I had the honour of showing five delightful Irishmen around my home town recently. There are John and Shamus, Liam and Noel and brother-in-law Tom, Tom Jones that is. There are two firemen, a postman and two professional singers; no, Tom, Tom Jones that is, is not one of the singers. Some live in County Wicklow, one lives in London and one lives near Nottingham; and they all know Dublin. Confused, how do you think I felt! They would appear to have a profound intellectual interest in and appreciation of all things historical; plus less intellectually, they love eating. drinking and charity shops!
My hometown is Derby (England). Hands up who's ever been there? Hands up, what Derby's famous for? Who's ever even heard of the place; or could find it on a map? I have often asked similar questions on my travels, seldom receiving very convincing answers. So, from the top of my head, here goes.
Derby, home of Royal Crown Derby; Rolls Royce Aero Engines, anything to do with railways and, built in more recent times, Toyota motor factory. Home to Derby County Football Club (the ground now called IPro Stadium, the club previously housed at The Baseball Ground.) According to some the most haunted city in England, Florence Nightingale and that's all that comes to mind at the moment. No matter, it defeats the object if I use the internet to refresh my mind. With all this in mind I took my Irish friends on a somewhat impromptu 'tour' and this is how our day went! Plus it was an education for me too!
We walked through what was, when I was a lad, Victoria Street, the town's main street. (I rode regally in a new, 'bog standard' wheelchair, an education in itself and bloody uncomfortable.) Only now the town is dominated by a huge shopping complex, the Intu Centre, around six hundred yards away.
Resulting in Victoria Street and surrounds being bereft of shoppers, looking forlorn and unattractive, discouraging in the extreme. Alongside which stands derelict Duckworth Square, abandoned at least ten years ago, welcome to the City of Derby!
We visited the town's museum. We examined an exhibition by an Irishman, Denis O'Connor. . We saw Derby's own Joseph Wright paintings; we saw also a 'mummy' three thousand years old, PLUS the mummified cat I so loved as a child all those years ago; some things never change!
In the Silk Mill we observed 'a work in progress'. The oldest factory in the world, it is to house objects that show Derby's place in the industrial world. Aero engines or railway exhibits for instance. The museum is also 'a work in progress'. Particularly noticeable are bright, eager, in the main young volunteers in all manner of occupation who are keenly ensuring at least some progress is made. It is blatantly obvious that money, or the lack of it is making life difficult if not impossible in any project remotely deemed 'cultural'. It looks like its 'Lottery/Heritage funding or nothing. I am pleased our visitors saw attempts at preserving our heritage for our children. Plus the army of unpaid, keen cheerful volunteers deserve our thanks, if not the government or the councils cash.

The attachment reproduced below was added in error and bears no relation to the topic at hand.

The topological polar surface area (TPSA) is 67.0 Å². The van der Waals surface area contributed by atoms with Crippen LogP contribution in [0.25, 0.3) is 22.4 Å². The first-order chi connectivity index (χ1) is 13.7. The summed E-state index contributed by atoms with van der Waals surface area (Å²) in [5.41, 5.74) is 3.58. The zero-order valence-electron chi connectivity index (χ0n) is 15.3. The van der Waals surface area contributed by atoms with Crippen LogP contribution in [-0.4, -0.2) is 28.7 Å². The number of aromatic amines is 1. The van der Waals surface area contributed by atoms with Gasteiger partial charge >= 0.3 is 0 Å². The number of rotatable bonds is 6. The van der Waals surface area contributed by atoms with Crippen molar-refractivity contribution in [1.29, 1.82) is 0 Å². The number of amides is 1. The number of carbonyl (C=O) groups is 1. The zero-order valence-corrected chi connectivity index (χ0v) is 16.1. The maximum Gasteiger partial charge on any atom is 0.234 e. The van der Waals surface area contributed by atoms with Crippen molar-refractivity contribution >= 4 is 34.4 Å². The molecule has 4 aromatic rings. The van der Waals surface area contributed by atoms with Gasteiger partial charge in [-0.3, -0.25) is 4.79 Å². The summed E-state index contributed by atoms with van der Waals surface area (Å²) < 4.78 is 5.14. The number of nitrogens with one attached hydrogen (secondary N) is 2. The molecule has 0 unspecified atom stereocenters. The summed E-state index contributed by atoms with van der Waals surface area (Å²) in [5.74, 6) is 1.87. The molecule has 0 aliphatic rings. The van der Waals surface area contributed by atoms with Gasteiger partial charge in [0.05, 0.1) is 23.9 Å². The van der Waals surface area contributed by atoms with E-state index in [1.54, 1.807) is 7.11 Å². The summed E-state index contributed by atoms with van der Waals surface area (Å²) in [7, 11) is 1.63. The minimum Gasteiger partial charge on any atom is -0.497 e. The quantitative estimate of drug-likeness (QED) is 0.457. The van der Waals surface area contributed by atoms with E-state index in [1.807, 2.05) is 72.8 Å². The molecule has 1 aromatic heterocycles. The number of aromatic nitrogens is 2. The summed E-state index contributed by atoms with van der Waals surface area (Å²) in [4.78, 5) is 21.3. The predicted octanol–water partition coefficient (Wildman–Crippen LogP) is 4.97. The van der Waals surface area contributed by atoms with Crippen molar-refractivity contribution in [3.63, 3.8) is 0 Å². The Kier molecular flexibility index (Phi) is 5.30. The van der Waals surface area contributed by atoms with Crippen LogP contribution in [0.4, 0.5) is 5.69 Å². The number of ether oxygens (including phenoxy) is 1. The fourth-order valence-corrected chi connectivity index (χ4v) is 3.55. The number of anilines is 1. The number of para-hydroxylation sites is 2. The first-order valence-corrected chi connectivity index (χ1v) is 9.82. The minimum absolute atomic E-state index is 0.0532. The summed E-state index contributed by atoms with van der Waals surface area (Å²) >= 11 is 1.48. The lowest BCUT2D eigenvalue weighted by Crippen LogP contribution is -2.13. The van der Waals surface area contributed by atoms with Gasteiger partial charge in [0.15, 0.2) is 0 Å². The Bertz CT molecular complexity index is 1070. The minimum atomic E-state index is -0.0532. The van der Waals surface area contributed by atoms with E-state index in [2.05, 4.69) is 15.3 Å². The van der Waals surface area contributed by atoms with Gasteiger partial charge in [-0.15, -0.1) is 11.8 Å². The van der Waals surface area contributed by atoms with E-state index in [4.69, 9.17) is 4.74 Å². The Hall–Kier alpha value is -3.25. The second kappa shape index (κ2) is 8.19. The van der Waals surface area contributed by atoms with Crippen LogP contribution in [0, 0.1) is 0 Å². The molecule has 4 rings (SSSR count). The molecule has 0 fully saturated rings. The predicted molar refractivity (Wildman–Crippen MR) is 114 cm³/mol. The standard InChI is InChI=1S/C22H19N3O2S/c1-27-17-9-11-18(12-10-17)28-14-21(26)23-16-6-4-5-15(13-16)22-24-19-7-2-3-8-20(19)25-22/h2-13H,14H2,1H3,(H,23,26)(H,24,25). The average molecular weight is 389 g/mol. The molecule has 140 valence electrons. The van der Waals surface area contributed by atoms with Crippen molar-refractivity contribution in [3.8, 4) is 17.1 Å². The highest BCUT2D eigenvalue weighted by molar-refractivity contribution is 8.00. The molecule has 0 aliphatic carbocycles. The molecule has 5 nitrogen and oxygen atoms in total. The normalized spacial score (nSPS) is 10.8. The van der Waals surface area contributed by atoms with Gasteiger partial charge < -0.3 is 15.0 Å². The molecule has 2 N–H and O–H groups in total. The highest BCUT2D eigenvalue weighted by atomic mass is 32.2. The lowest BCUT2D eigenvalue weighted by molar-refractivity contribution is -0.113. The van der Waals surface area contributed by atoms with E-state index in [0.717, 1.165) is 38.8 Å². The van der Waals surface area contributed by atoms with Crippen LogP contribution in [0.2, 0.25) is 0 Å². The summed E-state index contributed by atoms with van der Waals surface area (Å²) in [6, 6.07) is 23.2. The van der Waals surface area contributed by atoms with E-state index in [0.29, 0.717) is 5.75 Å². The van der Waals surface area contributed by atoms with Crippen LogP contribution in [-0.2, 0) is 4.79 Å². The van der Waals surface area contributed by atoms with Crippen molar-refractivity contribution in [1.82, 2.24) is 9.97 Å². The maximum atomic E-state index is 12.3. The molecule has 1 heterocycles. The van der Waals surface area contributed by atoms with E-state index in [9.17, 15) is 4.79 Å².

With the pursuit of historical knowledge in mind we also visited three hostelries! The Bell, an ancient pub in Sadler Gate. A pub with a so chequered a recent history that it was shut by the police for some considerable time. Very, very old, I viewed the state of the top floor out of the window and wondered if it would refrain from collapsing before we finished our drinks. Oh ye of little faith, Kenneth, my Irish friends thought it 'the bees knees' or whatever they say in Ireland!
Similarly The Dolphin public house, reputedly the oldest pub in Derby was received with due Irish reverence. And the third 'drinking experience' we encountered was The Standing Order. An ex-bank, a Wetherspoons establishment that is very impressive; its ceiling is particularly so. Coupled with excellent food it was a supurb choice. We also called briefly in Bennetts, probably the oldest departmental store in Derby. We were too late to comprehensively view the goods on display but the young female assistants were much admired! Thus ended a glorious day. My friends despatched me in a yellow cab and they returned to their base in Attenborough.
An ordinary place, Derby, made special for the day by extraordinary people. Was it John Howard Payne who said 'Be it ever so humble, there's no place like home' Mind you, I've seen these words also attributed to Frank Baum's ' Wonderful Wizard of Oz' AND to Bridget Carson amongst others so take your pick!
Humorous, patient, lively in the extreme, you were all excellent ambassadors for Ireland. Thanks chaps, I hope you all enjoyed the day as much as I did.